When asked about the possibility of employing data in this manner, Google said it has no plans to use Google user data to target ads on outdoor billboards.
Kang, the international consumer counsel at EPIC, said it’s easy to lose sight of the privacy issues concerning Google, or any tech giant, possibly expanding its ad platform to out-of-home.
“Although OOH programmatic billboards don’t directly target an individual, it uses the individual’s data to segment them into demographic groups, so this is still an invasive technique that Google is using for the ads,” Kang said. “You can’t opt out of seeing a billboard every day on your way to work even though it may target you as a member of a specific group.”
As for third-party data collection, "the same concerns apply to whatever type of data we’re talking, whatever process is used to curate the content," Kang said.
Rep. Ro Khanna (D-Calif.), whose congressional district is in Silicon Valley, has been tapped by party leaders to draft what’s being called an Internet Bill of Rights, outlining an internet user’s right to data privacy and to appear on the homepage of a company’s website. In an interview on Aug. 16, Khanna said if Google does move into the outdoor ad market, it needs to get consent from users whose data would be aggregated and used in ad placements.
“My sense is that people don’t like when their data is manipulated for a political purpose that they didn’t agree to or when their data is manipulated and they don’t understand why,” Khanna said. “What they want is transparency, so I think that as long as it’s done in a way that’s transparent and people know what their data is being used for, that’s fine.”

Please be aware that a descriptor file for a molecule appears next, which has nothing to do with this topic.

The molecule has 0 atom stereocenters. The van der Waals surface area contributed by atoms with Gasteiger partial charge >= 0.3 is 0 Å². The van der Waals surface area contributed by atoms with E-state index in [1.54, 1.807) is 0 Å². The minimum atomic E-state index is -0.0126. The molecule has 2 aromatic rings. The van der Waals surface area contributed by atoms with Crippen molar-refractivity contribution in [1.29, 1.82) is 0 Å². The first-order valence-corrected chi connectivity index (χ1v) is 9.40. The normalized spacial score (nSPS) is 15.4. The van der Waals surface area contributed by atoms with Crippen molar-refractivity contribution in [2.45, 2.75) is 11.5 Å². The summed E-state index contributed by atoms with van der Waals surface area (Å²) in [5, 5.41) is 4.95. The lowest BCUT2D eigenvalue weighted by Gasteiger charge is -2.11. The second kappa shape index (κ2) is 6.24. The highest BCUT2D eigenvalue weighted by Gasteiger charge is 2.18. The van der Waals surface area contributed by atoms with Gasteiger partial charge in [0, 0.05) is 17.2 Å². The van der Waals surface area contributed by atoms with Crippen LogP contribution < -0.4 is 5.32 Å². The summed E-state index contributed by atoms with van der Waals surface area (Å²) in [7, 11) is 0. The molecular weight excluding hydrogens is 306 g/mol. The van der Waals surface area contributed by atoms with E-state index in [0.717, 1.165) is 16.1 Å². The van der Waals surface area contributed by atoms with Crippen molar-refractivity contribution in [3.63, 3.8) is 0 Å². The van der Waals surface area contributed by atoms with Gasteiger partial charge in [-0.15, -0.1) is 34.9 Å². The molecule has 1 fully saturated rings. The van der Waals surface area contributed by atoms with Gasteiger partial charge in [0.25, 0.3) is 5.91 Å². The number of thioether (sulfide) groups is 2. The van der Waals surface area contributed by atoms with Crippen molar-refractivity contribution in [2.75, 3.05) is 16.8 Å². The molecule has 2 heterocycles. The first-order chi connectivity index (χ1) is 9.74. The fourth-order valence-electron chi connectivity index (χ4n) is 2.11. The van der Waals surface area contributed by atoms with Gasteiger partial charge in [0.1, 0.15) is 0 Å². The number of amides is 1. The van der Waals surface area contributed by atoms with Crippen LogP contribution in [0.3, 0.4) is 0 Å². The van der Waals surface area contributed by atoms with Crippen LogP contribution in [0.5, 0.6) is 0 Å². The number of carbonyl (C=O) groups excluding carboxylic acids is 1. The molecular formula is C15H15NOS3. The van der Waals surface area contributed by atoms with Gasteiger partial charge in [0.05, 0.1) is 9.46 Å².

Another possible hurdle tech giants could face if they opted to extend their prowess into the out-of-home advertising space is regulations on roadside billboards, which face restrictions from the federal, state and municipality levels as to how a digital billboard ad changes images and how frequently it does change.
Despite the potential obstacles, Hoban said the trend of tech companies extending into the outdoor advertising space will continue across the ad industry, with companies like Rubicon Co. Ltd. and TubeMogul Inc. already beginning to offer these technologies.
“While Google is the dominate player that everyone likes to point to and certainly the data that they have is very, very rich, this is going to move forward with or without Google,” Hoban said. “It’s just a question of whether Google wants to enter now, later or at all.”